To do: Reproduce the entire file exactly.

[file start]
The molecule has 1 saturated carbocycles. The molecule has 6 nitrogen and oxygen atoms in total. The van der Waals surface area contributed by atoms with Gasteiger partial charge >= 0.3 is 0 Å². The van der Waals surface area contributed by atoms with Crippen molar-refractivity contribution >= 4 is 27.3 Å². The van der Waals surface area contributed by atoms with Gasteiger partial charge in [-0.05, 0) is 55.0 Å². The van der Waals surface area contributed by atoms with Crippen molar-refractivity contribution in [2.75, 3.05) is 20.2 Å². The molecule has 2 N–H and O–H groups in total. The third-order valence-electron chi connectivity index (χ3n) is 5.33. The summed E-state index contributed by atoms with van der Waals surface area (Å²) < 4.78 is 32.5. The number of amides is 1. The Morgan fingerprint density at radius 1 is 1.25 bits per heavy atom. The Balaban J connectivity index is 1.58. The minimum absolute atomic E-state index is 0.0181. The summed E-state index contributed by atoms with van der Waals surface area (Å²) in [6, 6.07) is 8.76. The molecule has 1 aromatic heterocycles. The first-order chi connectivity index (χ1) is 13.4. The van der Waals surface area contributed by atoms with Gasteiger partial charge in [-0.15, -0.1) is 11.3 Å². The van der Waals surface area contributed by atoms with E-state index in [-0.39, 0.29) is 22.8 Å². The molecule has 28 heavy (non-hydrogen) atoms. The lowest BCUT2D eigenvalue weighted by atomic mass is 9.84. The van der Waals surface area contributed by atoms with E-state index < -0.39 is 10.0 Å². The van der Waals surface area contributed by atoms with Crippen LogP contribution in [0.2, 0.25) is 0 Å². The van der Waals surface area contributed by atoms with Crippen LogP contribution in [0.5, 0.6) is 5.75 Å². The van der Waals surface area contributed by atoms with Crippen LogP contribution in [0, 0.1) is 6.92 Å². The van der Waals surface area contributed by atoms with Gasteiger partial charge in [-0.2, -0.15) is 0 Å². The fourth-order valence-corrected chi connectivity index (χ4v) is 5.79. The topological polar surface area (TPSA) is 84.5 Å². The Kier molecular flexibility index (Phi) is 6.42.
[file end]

The molecule has 1 saturated carbocycles. The molecule has 6 nitrogen and oxygen atoms in total. The van der Waals surface area contributed by atoms with Gasteiger partial charge >= 0.3 is 0 Å². The van der Waals surface area contributed by atoms with Crippen molar-refractivity contribution >= 4 is 27.3 Å². The van der Waals surface area contributed by atoms with Gasteiger partial charge in [-0.05, 0) is 55.0 Å². The van der Waals surface area contributed by atoms with Crippen molar-refractivity contribution in [2.75, 3.05) is 20.2 Å². The molecule has 2 N–H and O–H groups in total. The third-order valence-electron chi connectivity index (χ3n) is 5.33. The summed E-state index contributed by atoms with van der Waals surface area (Å²) < 4.78 is 32.5. The number of amides is 1. The Morgan fingerprint density at radius 1 is 1.25 bits per heavy atom. The Balaban J connectivity index is 1.58. The minimum absolute atomic E-state index is 0.0181. The summed E-state index contributed by atoms with van der Waals surface area (Å²) in [6, 6.07) is 8.76. The molecule has 1 aromatic heterocycles. The first-order chi connectivity index (χ1) is 13.4. The van der Waals surface area contributed by atoms with Gasteiger partial charge in [-0.15, -0.1) is 11.3 Å². The van der Waals surface area contributed by atoms with E-state index in [-0.39, 0.29) is 22.8 Å². The molecule has 28 heavy (non-hydrogen) atoms. The lowest BCUT2D eigenvalue weighted by atomic mass is 9.84. The van der Waals surface area contributed by atoms with E-state index < -0.39 is 10.0 Å². The van der Waals surface area contributed by atoms with Crippen LogP contribution in [0.2, 0.25) is 0 Å². The van der Waals surface area contributed by atoms with Crippen LogP contribution in [0.5, 0.6) is 5.75 Å². The van der Waals surface area contributed by atoms with Crippen LogP contribution in [0, 0.1) is 6.92 Å². The van der Waals surface area contributed by atoms with Gasteiger partial charge in [-0.2, -0.15) is 0 Å². The fourth-order valence-corrected chi connectivity index (χ4v) is 5.79. The topological polar surface area (TPSA) is 84.5 Å². The Kier molecular flexibility index (Phi) is 6.42.